So far, the economy’s new cards have looked pretty good, at least compared to where we’ve been. Fed officials were on record last week claiming that the “worst” of the recession may now be past us and Treasury Secretary Geitner said he doesn’t see a second round of banks collapsing. (To be fair, I don’t think he saw the first round coming either.)
The capital markets also seem healthier, as evidenced by last week’s initial public offering of two companies, including Rosetta Stone. This morning, Oracle announced the intention to buy Sun Microsystems and Pepsi is buying up shares of independent bottling operations. These deals are important in that they show that the capital markets are functioning in their primary capacity and that companies may want to get deals done now before prices slip away from them.
ISI, an economics firm we closely follow, raised their Q2 GDP forecast to -2% from -3%, kept their Q3 estimate at -1 %, and increased their Q4 estimate to +1% from -1%. Barton Biggs, a well known strategist formerly from Morgan Stanley, sees the S&P making a move to 1050-1100 on further cyclical strength. This forecast fits with our game plan, calling for the market to trade between 740 on the low end and 1000-1100 on the high end this year.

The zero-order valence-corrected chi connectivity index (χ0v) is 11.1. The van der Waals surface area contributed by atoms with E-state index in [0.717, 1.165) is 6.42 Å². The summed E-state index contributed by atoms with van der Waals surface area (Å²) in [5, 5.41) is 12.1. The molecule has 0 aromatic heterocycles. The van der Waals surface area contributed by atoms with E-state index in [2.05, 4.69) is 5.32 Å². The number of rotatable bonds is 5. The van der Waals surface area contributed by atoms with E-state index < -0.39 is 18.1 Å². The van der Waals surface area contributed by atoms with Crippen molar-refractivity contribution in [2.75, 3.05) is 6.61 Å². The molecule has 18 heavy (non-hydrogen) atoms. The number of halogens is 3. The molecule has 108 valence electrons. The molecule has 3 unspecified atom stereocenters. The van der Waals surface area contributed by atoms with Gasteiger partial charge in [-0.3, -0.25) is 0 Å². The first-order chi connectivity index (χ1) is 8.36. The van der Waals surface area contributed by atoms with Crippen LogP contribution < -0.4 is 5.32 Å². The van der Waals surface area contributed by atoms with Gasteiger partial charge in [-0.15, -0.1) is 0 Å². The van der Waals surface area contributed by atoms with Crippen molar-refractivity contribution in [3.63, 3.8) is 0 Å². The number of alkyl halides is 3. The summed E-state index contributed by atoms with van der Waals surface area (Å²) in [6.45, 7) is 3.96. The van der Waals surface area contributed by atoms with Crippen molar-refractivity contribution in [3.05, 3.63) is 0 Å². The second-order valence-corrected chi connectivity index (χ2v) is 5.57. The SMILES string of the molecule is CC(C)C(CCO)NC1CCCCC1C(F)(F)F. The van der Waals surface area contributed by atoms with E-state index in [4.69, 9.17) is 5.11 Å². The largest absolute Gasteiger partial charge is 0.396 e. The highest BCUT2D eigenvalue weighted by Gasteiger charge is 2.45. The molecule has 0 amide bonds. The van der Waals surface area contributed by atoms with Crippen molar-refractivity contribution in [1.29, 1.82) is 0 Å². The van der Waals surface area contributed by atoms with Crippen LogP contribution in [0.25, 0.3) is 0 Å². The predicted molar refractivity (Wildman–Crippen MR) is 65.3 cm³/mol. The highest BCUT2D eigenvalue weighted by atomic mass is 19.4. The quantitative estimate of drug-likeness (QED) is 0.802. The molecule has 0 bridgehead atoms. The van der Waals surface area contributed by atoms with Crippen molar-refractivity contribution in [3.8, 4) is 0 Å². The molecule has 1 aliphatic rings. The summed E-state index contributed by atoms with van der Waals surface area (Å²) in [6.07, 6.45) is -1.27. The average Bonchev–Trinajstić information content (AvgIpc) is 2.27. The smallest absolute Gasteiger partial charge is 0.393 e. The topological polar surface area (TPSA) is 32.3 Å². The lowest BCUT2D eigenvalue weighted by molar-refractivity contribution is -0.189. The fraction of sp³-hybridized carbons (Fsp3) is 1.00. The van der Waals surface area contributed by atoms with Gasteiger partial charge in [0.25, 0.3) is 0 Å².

Only a few players bought into this rally’s hand in early March, but those that did are likely still in the game, eager to see the economy’s next card. Unfortunately, today’s card, the “turn”, doesn’t confirm much of anything. March’s Leading Economic Indicators declined for the third month in a row and came in a little lower than expectations. While this is a negative data point, particularly as a leading indicator, there was some offsetting good news as February’s reading was revised upward and many expect an improvement in April.
The banks are led the markets sharply lower today on rumors that the government may force some to convert their preferred share holdings to common when the stress test results are announced in early May. With TARP funds running low, this rumor has some plausibility. But is it real, or merely a bluff?
With most investors watching from the sidelines, the burden of proof has shifted to the bears, where anxiety levels have likely risen to levels not seen in quite some time. If bull markets do indeed climb a wall of worry, this could be a positive sign.
A “river” of earnings reports is due out this week. Let’s see where it leads.